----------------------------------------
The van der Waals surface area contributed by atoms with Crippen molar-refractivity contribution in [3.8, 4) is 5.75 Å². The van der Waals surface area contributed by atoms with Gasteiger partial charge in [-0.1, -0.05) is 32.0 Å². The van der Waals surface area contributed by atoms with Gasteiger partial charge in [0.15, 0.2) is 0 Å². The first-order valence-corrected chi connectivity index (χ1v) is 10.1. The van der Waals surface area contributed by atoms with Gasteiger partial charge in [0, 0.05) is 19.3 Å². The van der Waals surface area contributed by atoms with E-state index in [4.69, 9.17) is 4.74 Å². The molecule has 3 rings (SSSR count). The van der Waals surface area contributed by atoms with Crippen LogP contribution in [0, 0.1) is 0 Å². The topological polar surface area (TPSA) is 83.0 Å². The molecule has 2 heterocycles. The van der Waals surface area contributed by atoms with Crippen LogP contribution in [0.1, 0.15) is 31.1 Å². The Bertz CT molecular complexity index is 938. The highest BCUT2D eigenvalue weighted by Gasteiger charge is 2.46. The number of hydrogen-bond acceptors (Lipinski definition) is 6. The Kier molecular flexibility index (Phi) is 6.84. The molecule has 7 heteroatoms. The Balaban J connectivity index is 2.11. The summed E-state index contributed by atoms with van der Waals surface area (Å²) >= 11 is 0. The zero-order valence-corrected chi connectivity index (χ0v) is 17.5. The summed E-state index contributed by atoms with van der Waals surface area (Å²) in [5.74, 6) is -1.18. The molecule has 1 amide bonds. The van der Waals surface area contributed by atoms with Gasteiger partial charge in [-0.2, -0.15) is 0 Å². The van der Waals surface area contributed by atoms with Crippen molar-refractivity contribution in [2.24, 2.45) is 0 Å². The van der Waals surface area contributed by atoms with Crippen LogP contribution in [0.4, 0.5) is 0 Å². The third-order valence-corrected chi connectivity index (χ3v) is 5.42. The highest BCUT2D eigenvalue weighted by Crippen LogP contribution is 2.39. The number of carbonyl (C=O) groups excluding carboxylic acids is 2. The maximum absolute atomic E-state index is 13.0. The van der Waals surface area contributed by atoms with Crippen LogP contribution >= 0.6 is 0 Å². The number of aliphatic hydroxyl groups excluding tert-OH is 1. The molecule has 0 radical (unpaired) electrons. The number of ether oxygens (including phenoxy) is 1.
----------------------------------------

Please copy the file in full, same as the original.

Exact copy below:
The van der Waals surface area contributed by atoms with Crippen molar-refractivity contribution in [3.8, 4) is 5.75 Å². The van der Waals surface area contributed by atoms with Gasteiger partial charge in [-0.1, -0.05) is 32.0 Å². The van der Waals surface area contributed by atoms with Gasteiger partial charge in [0.15, 0.2) is 0 Å². The first-order valence-corrected chi connectivity index (χ1v) is 10.1. The van der Waals surface area contributed by atoms with Gasteiger partial charge in [0, 0.05) is 19.3 Å². The van der Waals surface area contributed by atoms with E-state index in [4.69, 9.17) is 4.74 Å². The molecule has 3 rings (SSSR count). The van der Waals surface area contributed by atoms with Crippen LogP contribution in [0, 0.1) is 0 Å². The topological polar surface area (TPSA) is 83.0 Å². The molecule has 2 heterocycles. The van der Waals surface area contributed by atoms with Crippen LogP contribution in [0.1, 0.15) is 31.1 Å². The Bertz CT molecular complexity index is 938. The highest BCUT2D eigenvalue weighted by Gasteiger charge is 2.46. The number of hydrogen-bond acceptors (Lipinski definition) is 6. The Kier molecular flexibility index (Phi) is 6.84. The molecule has 7 heteroatoms. The Balaban J connectivity index is 2.11. The summed E-state index contributed by atoms with van der Waals surface area (Å²) >= 11 is 0. The zero-order valence-corrected chi connectivity index (χ0v) is 17.5. The summed E-state index contributed by atoms with van der Waals surface area (Å²) in [5.74, 6) is -1.18. The molecule has 1 amide bonds. The van der Waals surface area contributed by atoms with Gasteiger partial charge in [-0.2, -0.15) is 0 Å². The van der Waals surface area contributed by atoms with Crippen molar-refractivity contribution in [2.24, 2.45) is 0 Å². The van der Waals surface area contributed by atoms with Crippen LogP contribution in [0.4, 0.5) is 0 Å². The third-order valence-corrected chi connectivity index (χ3v) is 5.42. The highest BCUT2D eigenvalue weighted by Crippen LogP contribution is 2.39. The number of carbonyl (C=O) groups excluding carboxylic acids is 2. The maximum absolute atomic E-state index is 13.0. The van der Waals surface area contributed by atoms with Crippen LogP contribution >= 0.6 is 0 Å². The number of aliphatic hydroxyl groups excluding tert-OH is 1. The molecule has 0 radical (unpaired) electrons. The number of ether oxygens (including phenoxy) is 1.